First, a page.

LONDON/BRUSSELS -- The European Union is to push for an end to the exploitation of Arctic gas, oil and coal even as energy shortages rock countries and companies across the world, according to a draft new bloc strategy for the polar region.
Brussels plans talks with partners over a possible multilateral ban on the development and purchase of hydrocarbon reserves from the Arctic, which is at the center of a growing geopolitical power struggle.
The EU commitment to keep Arctic fossil fuels in the ground highlights rising potential conflicts between the world's decarbonization agenda and rising energy shortfalls that are hitting citizens and businesses, including in Asia.
World leaders are due to meet next month at a crucial United Nations climate summit to decide the next steps to combat global warming.
"The EU will push for oil, coal and gas to remain in the ground, including in Arctic regions, building on partial moratoriums on hydrocarbons exploration in the Arctic," says the strategy draft seen by Nikkei Asia.
The document has been drawn up by the European Commission and the bloc's diplomatic service. It is due to be finalized and published this week. The strategy says Arctic fossil fuel extraction needs to stop so EU countries can meet targets in the 2015 Paris Agreement to limit temperature rises from global warming. It calls for a widening of the scope of existing curbs on Arctic fossil fuel exploration in the Arctic in areas of the U.S., Canada, and Greenland.
EU member states would have to change their behavior sharply under the new policy, since they import Arctic fossil fuels including an estimated 87% of liquefied natural gas produced in the Russian Arctic. The new strategy would not have legal force, but it would create political pressure for member states to comply.
The strategy also raises questions over European involvement in projects such as the giant Arctic LNG 2 gas project, in which France's Total has a 10% direct shareholding. A Japanese Mitsui-JOGMEC consortium also holds a 10% stake.
The European Commission said it didn't comment on allegedly leaked documents. A Mitsui spokesperson told Nikkei that the company is now confirming relevant details. Total said it would would not comment on EU policies, adding that it was committed to developing the Arctic LNG 2 project, "which is key to help decarbonize the energy mix of heavily coal-dependent Asian countries, within the framework of the applicable right."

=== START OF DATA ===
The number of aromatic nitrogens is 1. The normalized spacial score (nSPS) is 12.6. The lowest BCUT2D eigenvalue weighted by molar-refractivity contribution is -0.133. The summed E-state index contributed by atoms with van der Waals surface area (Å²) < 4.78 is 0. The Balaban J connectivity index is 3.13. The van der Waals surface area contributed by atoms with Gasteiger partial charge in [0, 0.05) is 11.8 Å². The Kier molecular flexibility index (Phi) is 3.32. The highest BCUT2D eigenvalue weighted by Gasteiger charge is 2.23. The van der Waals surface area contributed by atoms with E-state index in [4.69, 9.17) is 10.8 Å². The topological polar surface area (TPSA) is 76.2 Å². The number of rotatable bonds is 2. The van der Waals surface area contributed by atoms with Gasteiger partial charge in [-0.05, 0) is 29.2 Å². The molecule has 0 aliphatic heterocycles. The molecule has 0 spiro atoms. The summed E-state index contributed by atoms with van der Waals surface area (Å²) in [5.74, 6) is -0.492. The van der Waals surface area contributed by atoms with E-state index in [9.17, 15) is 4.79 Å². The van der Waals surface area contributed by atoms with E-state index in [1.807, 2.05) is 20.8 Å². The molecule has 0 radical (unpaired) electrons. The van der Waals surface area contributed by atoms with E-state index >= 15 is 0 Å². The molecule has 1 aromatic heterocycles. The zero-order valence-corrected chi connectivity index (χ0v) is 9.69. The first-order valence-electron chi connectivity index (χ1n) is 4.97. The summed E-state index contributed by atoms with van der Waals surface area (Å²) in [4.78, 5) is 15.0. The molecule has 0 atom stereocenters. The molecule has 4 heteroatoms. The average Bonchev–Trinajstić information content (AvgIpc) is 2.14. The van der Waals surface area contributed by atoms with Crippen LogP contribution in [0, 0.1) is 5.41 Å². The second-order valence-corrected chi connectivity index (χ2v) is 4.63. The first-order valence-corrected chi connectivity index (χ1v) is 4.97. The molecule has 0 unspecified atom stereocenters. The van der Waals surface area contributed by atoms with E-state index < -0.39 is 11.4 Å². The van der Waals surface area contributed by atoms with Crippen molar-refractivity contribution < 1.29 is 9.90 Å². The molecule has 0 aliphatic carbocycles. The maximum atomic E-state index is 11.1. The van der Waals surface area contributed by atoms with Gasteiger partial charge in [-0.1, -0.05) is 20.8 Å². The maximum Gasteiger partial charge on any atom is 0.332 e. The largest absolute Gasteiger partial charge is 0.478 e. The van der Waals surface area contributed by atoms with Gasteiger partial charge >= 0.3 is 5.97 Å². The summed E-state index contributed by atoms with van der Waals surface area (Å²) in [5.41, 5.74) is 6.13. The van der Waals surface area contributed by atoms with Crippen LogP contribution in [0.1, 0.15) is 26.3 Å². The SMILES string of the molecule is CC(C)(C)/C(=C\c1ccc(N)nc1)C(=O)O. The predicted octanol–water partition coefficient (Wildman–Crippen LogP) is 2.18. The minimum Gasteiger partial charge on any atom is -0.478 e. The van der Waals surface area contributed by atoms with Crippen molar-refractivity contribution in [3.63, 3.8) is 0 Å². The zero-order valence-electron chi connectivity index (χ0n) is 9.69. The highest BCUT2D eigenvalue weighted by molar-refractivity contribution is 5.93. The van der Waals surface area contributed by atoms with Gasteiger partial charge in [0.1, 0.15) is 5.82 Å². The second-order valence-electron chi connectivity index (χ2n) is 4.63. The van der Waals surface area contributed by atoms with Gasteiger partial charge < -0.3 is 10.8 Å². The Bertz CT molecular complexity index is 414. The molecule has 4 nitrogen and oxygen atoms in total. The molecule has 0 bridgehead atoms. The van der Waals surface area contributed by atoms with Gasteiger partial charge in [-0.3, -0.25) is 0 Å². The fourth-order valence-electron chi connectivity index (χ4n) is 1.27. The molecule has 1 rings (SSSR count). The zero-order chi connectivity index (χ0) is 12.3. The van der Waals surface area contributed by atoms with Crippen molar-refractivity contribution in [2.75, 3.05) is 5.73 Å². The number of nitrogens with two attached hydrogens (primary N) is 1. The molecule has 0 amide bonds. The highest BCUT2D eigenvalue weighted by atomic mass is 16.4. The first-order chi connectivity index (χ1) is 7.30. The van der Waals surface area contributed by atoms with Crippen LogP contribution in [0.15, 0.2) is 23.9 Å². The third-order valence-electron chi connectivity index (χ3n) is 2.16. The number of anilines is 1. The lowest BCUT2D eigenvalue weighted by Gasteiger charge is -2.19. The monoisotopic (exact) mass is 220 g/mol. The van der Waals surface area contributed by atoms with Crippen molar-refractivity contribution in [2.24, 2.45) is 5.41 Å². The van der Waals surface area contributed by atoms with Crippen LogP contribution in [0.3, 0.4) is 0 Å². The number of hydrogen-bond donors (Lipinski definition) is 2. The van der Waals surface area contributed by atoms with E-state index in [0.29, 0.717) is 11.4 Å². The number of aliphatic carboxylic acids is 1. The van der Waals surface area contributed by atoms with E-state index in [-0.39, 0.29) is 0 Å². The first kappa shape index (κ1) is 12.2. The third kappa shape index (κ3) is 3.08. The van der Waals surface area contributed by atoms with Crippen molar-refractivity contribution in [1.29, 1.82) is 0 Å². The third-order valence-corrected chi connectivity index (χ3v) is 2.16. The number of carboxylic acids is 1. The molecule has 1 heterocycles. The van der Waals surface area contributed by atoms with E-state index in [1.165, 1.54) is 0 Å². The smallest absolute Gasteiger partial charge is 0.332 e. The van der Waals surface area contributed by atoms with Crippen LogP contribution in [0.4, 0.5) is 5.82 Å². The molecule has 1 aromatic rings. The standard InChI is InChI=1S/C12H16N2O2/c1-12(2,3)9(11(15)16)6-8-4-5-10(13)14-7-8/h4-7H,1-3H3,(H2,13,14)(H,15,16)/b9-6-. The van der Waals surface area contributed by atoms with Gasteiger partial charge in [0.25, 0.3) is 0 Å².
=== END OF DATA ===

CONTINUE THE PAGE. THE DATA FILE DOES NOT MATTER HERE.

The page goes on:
The EU's Arctic work highlights a growing international dilemma as states grapple with energy scarcity in the run-up to November's UN climate conference in Scotland. China and India face shortages of coal, while gas prices have risen sharply as countries vie to recover economically from the coronavirus pandemic. The Arctic is a potentially rich source of fossil fuels with roughly 13% of the world's undiscovered oil and 30% of undiscovered natural gas, according to a US Geological Survey estimate.
The polar region is also fast becoming an arena for geopolitical competition. China has ramped up involvement and investment in recent years, with an eye to the opening of previously unavailable transport routes as the ice melts. Russia has stepped up military activity in the region.
The EU's "full engagement" in the Arctic is now a "geopolitical necessity," the bloc's draft policy says. It wants to use the region to cut its dependence on other countries, notably China, for some prized industrial metals. It notes the EU relies on China for 98% of rare earth metal supplies and 93% of magnesium.
The eight Arctic states -- Canada, Denmark (Greenland), Finland, Iceland, Norway, Russia, Sweden, and the U.S. -- are "potentially significant suppliers of critical and other raw materials," the draft strategy says.
"Building resilient EU value chains through sustainable raw materials extraction and processing will help the Arctic region to develop sustainably through innovation and circularity," the draft says.
The focus on Arctic metal deposits raises environmental questions of its own, given the impact of mining and the high energy inputs often required to process ores.